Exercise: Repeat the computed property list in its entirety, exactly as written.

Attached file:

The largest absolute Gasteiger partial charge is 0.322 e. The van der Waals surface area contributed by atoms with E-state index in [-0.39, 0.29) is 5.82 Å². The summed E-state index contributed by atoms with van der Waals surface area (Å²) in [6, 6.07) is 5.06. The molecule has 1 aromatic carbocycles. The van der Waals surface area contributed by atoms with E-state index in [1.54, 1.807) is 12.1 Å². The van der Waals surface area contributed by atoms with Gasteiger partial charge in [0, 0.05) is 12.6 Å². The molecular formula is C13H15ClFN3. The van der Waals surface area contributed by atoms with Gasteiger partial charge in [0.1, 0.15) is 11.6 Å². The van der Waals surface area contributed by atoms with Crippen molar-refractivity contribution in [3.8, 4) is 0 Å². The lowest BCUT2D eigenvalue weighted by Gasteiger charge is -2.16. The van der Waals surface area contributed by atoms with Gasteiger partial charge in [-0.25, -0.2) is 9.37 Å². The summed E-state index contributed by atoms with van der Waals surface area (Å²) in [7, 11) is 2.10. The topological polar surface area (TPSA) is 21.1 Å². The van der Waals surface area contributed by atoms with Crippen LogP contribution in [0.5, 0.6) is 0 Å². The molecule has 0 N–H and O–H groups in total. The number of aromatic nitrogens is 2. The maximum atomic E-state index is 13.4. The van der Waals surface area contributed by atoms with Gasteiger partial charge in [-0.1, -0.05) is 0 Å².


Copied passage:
The largest absolute Gasteiger partial charge is 0.322 e. The van der Waals surface area contributed by atoms with E-state index in [-0.39, 0.29) is 5.82 Å². The summed E-state index contributed by atoms with van der Waals surface area (Å²) in [6, 6.07) is 5.06. The molecule has 1 aromatic carbocycles. The van der Waals surface area contributed by atoms with E-state index in [1.54, 1.807) is 12.1 Å². The van der Waals surface area contributed by atoms with Gasteiger partial charge in [0, 0.05) is 12.6 Å². The molecular formula is C13H15ClFN3. The van der Waals surface area contributed by atoms with Gasteiger partial charge in [0.1, 0.15) is 11.6 Å². The van der Waals surface area contributed by atoms with Crippen molar-refractivity contribution in [3.8, 4) is 0 Å². The lowest BCUT2D eigenvalue weighted by Gasteiger charge is -2.16. The van der Waals surface area contributed by atoms with Gasteiger partial charge in [-0.25, -0.2) is 9.37 Å². The summed E-state index contributed by atoms with van der Waals surface area (Å²) in [7, 11) is 2.10. The topological polar surface area (TPSA) is 21.1 Å². The van der Waals surface area contributed by atoms with Crippen LogP contribution in [0.5, 0.6) is 0 Å². The molecule has 0 N–H and O–H groups in total. The number of aromatic nitrogens is 2. The maximum atomic E-state index is 13.4. The van der Waals surface area contributed by atoms with Gasteiger partial charge in [-0.1, -0.05) is 0 Å².